National Fisherman

With the Columbia River fall Chinook salmon return nudging up close to the modern-day record, and a coho return much better than forecast in preseason, fishing was very good this late summer and fall on the lower river and elsewhere.

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ELLSWORTH, Maine — An Orland lobsterman who had his license suspended earlier this year for multiple fishing violations has pleaded guilty to fishing-related crimes in Hancock County, according to state officials.

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On the surface, the news that the National Oceanic and Atmospheric Administration will be steering $18 million in grants through the Saltonstall-Kennedy Act to fishermen and waterfront businesses in the coming year stands as a bit of good news amid a renewed sea of fisheries crises.

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The collision of fishing interests came Saturday night into Sunday morning, out along Jeffreys Ledge, ground zero for the extraordinarily hard bluefin tuna bite that unfolded in the waters off Cape Ann throughout the middle of October.
 

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Kerr Sulphurets Mitchell, a British Columbia mine in the transboundary Unuk River watershed that concerns many Southeast Alaska fishermen, Native organizations, tourism and environmental groups, has received early construction permits from the British Columbian government.
 

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A federal grand jury has filed an additional indictment against three Lower Keys brothers already facing charges of harvesting spiny lobsters from illegal habitat called casitas, catching more than their daily commercial bag limit, and falsifying commercial fishing reports to conceal their take.
 

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About 85 percent of fresh mussels consumed in the United States are imported from Canada. And while mussel farms exist in the United States, there are none beyond the 3-mile limit of state waters.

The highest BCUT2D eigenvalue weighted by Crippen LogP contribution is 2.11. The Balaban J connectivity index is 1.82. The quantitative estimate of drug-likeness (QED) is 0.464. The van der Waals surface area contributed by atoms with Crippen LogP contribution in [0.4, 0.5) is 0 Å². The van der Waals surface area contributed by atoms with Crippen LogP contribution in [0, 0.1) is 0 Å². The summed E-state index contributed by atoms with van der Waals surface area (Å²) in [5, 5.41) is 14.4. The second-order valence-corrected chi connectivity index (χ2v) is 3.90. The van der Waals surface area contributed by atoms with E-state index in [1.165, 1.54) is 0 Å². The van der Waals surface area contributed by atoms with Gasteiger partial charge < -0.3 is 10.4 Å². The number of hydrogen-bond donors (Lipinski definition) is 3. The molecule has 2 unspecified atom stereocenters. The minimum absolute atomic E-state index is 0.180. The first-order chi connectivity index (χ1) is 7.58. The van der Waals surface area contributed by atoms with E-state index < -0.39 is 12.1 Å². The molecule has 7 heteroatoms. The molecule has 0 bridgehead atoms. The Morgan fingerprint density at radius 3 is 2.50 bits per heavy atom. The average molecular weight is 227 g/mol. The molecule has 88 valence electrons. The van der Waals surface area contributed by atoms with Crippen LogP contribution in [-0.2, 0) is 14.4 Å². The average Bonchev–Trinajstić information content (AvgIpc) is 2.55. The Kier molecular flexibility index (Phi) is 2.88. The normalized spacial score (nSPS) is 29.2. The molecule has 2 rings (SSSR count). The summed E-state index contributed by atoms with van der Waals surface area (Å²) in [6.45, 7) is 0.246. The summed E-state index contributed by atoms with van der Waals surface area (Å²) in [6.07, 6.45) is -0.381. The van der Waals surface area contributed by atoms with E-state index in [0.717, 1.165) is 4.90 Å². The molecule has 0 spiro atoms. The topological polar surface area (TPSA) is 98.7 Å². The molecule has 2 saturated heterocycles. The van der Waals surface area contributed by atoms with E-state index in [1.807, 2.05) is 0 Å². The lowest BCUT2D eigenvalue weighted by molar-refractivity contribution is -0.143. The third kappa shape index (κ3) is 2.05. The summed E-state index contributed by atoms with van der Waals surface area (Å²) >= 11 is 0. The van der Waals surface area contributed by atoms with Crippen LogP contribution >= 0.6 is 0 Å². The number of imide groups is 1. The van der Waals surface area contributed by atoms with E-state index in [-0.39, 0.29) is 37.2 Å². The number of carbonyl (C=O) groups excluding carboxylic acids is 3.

That's about to change.
 

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More than 1,000 Alaska fishermen will share in $7.5 million worth of payments to mitigate the 2012 fisheries disaster in Cook Inlet and on the Yukon and Kuskokwim rivers.

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In the past 10 years, an influx of new boats to the albacore fishery, including large numbers of heavily-subsidised Chinese vessels, have depleted fish stocks and driven many Pacific-island tuna businesses to the wall.

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North American buyers are puzzling over chum salmon prices, as a slim Alaskan harvest has led to short supplies of a fish usually considered the economic substitute, reports Rob Reierson in Tradex Foods’ latest market insight.

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Page 74 of 318

National Fisherman Live

National Fisherman Live: 3/10/15

In this episode, Online Editor Leslie Taylor talks with Mike McLouglin, vice president of Dunlop Industrial and Protective Footwear.

National Fisherman Live: 2/24/15

In this episode:

March date set for disaster aid dispersal
Oregon LNG project could disrupt fishing
NOAA tweaks gear marking requirement
N.C. launches first commercial/recreational dock
Spiny lobster traps limits not well received

Inside the Industry

It is with great sadness that Furuno USA announced the passing of industry veteran and long-time Furuno employee, Ed Davis, on April 30.
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Alaska Gov. Bill Walker is required by state statute to appoint someone to the Board of Fisheries by today, Tuesday, May 19. However, his efforts to fill the seat have gone unfulfilled since he took office in January. The seven-member board serves as an in-state fishery management council for fisheries in state waters.

The resignation of Walker’s director of Boards and Commissions, Karen Gillis, fanned the flames of controversy late last week.

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